And how's Manuji?  Well, at the OB appointment last week, the ultrasound tech declared fluid levels perfect and noted that he was lower than the week before.  Dr. C was able to feel his head (during the most aggressive and unpleasant pelvic exam I've probably ever had), but noted that my cervix is still closed tight.  And that was about it.  Back in this Friday.

Late third trimester report - hand/finger pain, swelling, and weakness continues; some back pain, especially near the end of the day; pelvic pain; fatigue; lots of peeing; frequently hot.  Shortness of breath seems a little better (except when freaking out about Dad).  I've been taking a bath every night in Epsom salts with eucalyptus spearmint scent.  That's pretty much the best part of the day - when I sit in the bath and feel temporarily weightless.  Wish I had a pool!  

I guess a lot of this post is about control.  I've been feeling scared about the baby because I have no control on when he's coming or if he's going to come without help.  I'm scared of induction and a c-section like my sister had with her first.  I'm trying to let that go - whatever is going to happen is going to happen.  And Dad - that's all about control too.  For both of us - we have no control anymore over his cancer and how or when he's going to die, and he's desperately clinging to his independence which he just can't do anymore, and I'm dealing with the fact that I can't control his situation.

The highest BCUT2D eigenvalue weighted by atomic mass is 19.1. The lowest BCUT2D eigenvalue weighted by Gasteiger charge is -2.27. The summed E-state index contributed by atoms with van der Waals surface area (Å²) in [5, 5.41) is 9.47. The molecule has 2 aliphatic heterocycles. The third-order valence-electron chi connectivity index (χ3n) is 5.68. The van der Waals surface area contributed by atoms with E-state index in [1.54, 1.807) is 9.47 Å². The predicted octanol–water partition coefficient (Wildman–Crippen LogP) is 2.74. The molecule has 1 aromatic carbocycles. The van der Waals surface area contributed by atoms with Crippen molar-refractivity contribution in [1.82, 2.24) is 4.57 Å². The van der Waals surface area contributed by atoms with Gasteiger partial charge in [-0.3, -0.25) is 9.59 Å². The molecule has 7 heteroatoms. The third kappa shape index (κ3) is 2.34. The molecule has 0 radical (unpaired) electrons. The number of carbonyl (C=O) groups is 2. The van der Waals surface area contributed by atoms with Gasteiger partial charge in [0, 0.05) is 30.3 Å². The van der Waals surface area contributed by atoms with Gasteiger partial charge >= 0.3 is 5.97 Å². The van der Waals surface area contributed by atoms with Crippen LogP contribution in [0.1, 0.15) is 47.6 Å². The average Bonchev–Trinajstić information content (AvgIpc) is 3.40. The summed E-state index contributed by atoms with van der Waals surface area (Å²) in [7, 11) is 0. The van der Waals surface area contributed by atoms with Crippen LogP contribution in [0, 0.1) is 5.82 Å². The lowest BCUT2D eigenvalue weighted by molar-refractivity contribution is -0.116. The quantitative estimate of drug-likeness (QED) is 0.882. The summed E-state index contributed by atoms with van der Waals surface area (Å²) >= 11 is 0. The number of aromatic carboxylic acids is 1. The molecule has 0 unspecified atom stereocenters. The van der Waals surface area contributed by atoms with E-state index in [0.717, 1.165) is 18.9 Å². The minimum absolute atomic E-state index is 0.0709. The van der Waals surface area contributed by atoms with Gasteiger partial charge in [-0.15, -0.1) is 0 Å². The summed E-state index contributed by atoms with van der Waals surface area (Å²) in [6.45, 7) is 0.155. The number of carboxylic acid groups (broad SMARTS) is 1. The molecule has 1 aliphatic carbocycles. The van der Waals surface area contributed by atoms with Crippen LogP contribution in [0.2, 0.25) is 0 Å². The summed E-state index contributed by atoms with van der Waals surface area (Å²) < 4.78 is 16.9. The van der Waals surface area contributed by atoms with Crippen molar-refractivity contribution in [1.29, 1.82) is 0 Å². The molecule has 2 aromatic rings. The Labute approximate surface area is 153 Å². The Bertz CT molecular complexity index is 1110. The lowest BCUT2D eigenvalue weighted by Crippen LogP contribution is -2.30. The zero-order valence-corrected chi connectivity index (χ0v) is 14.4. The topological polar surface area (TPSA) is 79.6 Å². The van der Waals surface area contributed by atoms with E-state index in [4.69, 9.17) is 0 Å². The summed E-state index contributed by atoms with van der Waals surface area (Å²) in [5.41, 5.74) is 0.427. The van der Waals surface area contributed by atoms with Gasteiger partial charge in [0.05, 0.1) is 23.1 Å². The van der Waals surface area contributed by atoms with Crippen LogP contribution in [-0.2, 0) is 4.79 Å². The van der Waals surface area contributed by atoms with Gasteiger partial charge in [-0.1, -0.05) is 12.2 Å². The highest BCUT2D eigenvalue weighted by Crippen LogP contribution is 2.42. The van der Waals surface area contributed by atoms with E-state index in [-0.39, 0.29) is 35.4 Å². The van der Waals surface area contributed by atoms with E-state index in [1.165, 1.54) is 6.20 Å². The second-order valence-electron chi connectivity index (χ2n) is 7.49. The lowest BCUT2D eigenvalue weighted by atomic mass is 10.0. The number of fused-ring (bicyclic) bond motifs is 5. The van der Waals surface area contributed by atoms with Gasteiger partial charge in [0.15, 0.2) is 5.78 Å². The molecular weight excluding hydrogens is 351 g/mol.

I know I used to write about the books I was reading a lot.  I haven't been reading much since the move.  It's been hard for me to get caught up in a book.  Over the last 4 days or so, though, the one thing that's really helped take my mind off of what's been going on (besides ice cream and pastries) is a book.  My friend Tati lent me Night Film by Marissa Pessl.  I can't put it down.  It's not even YA!  Or SciFi/Fantasy!  I'm not done with it yet, I will give a fuller review when I'm done.  But what a sweet pleasure, to lose oneself during troubled times in a book.  I'm grateful for that.

There's been other good stuff - infant CPR, I got fitted for nursing bras, and Jeeves has had a serious case of the nesting (he even installed the car seat!).  But for now, I will leave you, and hope I have better news to report next time.